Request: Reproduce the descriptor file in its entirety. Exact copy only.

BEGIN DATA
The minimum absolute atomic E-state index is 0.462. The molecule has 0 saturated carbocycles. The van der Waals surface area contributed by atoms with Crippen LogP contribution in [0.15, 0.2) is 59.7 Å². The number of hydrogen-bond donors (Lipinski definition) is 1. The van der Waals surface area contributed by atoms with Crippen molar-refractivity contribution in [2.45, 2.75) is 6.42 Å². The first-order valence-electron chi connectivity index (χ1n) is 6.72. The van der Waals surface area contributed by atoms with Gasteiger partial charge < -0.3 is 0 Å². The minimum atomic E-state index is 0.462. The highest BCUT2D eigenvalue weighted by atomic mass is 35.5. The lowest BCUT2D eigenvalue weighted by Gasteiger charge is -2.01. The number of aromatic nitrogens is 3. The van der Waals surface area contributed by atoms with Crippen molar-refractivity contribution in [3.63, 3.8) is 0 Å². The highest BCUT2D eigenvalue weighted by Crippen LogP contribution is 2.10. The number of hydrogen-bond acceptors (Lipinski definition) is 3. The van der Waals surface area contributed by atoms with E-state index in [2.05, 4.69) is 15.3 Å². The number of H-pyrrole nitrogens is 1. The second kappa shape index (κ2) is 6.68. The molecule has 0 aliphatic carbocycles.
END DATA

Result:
The minimum absolute atomic E-state index is 0.462. The molecule has 0 saturated carbocycles. The van der Waals surface area contributed by atoms with Crippen LogP contribution in [0.15, 0.2) is 59.7 Å². The number of hydrogen-bond donors (Lipinski definition) is 1. The van der Waals surface area contributed by atoms with Crippen molar-refractivity contribution in [2.45, 2.75) is 6.42 Å². The first-order valence-electron chi connectivity index (χ1n) is 6.72. The van der Waals surface area contributed by atoms with Gasteiger partial charge < -0.3 is 0 Å². The minimum atomic E-state index is 0.462. The highest BCUT2D eigenvalue weighted by atomic mass is 35.5. The lowest BCUT2D eigenvalue weighted by Gasteiger charge is -2.01. The number of aromatic nitrogens is 3. The van der Waals surface area contributed by atoms with Crippen molar-refractivity contribution in [3.63, 3.8) is 0 Å². The highest BCUT2D eigenvalue weighted by Crippen LogP contribution is 2.10. The number of hydrogen-bond acceptors (Lipinski definition) is 3. The van der Waals surface area contributed by atoms with E-state index in [2.05, 4.69) is 15.3 Å². The number of H-pyrrole nitrogens is 1. The second kappa shape index (κ2) is 6.68. The molecule has 0 aliphatic carbocycles.